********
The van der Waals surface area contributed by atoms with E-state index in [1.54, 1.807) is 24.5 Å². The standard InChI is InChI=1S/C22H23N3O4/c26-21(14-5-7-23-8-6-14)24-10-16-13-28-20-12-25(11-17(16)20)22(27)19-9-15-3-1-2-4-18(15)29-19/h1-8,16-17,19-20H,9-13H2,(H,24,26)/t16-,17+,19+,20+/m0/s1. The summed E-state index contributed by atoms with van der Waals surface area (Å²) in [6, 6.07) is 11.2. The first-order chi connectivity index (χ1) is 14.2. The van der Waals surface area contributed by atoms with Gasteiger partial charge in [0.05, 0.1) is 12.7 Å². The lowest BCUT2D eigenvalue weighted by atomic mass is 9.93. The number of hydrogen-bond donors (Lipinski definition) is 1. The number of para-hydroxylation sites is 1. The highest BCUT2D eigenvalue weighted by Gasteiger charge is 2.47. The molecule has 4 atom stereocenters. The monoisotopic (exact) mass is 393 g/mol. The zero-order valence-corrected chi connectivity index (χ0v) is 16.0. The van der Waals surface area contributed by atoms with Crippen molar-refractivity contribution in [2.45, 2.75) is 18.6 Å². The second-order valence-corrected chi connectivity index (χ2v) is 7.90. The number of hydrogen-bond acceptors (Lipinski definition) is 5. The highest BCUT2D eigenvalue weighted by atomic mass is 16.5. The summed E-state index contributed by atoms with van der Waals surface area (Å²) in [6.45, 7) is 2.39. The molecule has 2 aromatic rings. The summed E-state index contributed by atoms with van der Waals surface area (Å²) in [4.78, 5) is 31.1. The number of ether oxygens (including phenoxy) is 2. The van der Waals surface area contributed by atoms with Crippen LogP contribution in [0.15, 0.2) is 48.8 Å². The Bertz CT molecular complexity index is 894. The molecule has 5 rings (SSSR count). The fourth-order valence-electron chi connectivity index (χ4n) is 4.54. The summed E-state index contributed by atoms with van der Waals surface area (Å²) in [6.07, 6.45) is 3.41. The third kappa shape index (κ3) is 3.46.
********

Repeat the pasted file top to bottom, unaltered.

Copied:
The van der Waals surface area contributed by atoms with E-state index in [1.54, 1.807) is 24.5 Å². The standard InChI is InChI=1S/C22H23N3O4/c26-21(14-5-7-23-8-6-14)24-10-16-13-28-20-12-25(11-17(16)20)22(27)19-9-15-3-1-2-4-18(15)29-19/h1-8,16-17,19-20H,9-13H2,(H,24,26)/t16-,17+,19+,20+/m0/s1. The summed E-state index contributed by atoms with van der Waals surface area (Å²) in [6, 6.07) is 11.2. The first-order chi connectivity index (χ1) is 14.2. The van der Waals surface area contributed by atoms with Gasteiger partial charge in [0.05, 0.1) is 12.7 Å². The lowest BCUT2D eigenvalue weighted by atomic mass is 9.93. The number of hydrogen-bond donors (Lipinski definition) is 1. The number of para-hydroxylation sites is 1. The highest BCUT2D eigenvalue weighted by Gasteiger charge is 2.47. The molecule has 4 atom stereocenters. The monoisotopic (exact) mass is 393 g/mol. The zero-order valence-corrected chi connectivity index (χ0v) is 16.0. The van der Waals surface area contributed by atoms with Crippen molar-refractivity contribution in [2.45, 2.75) is 18.6 Å². The second-order valence-corrected chi connectivity index (χ2v) is 7.90. The number of hydrogen-bond acceptors (Lipinski definition) is 5. The highest BCUT2D eigenvalue weighted by atomic mass is 16.5. The summed E-state index contributed by atoms with van der Waals surface area (Å²) in [6.45, 7) is 2.39. The molecule has 2 aromatic rings. The summed E-state index contributed by atoms with van der Waals surface area (Å²) in [4.78, 5) is 31.1. The number of ether oxygens (including phenoxy) is 2. The van der Waals surface area contributed by atoms with Crippen LogP contribution in [0.15, 0.2) is 48.8 Å². The Bertz CT molecular complexity index is 894. The molecule has 5 rings (SSSR count). The fourth-order valence-electron chi connectivity index (χ4n) is 4.54. The summed E-state index contributed by atoms with van der Waals surface area (Å²) in [6.07, 6.45) is 3.41. The third kappa shape index (κ3) is 3.46.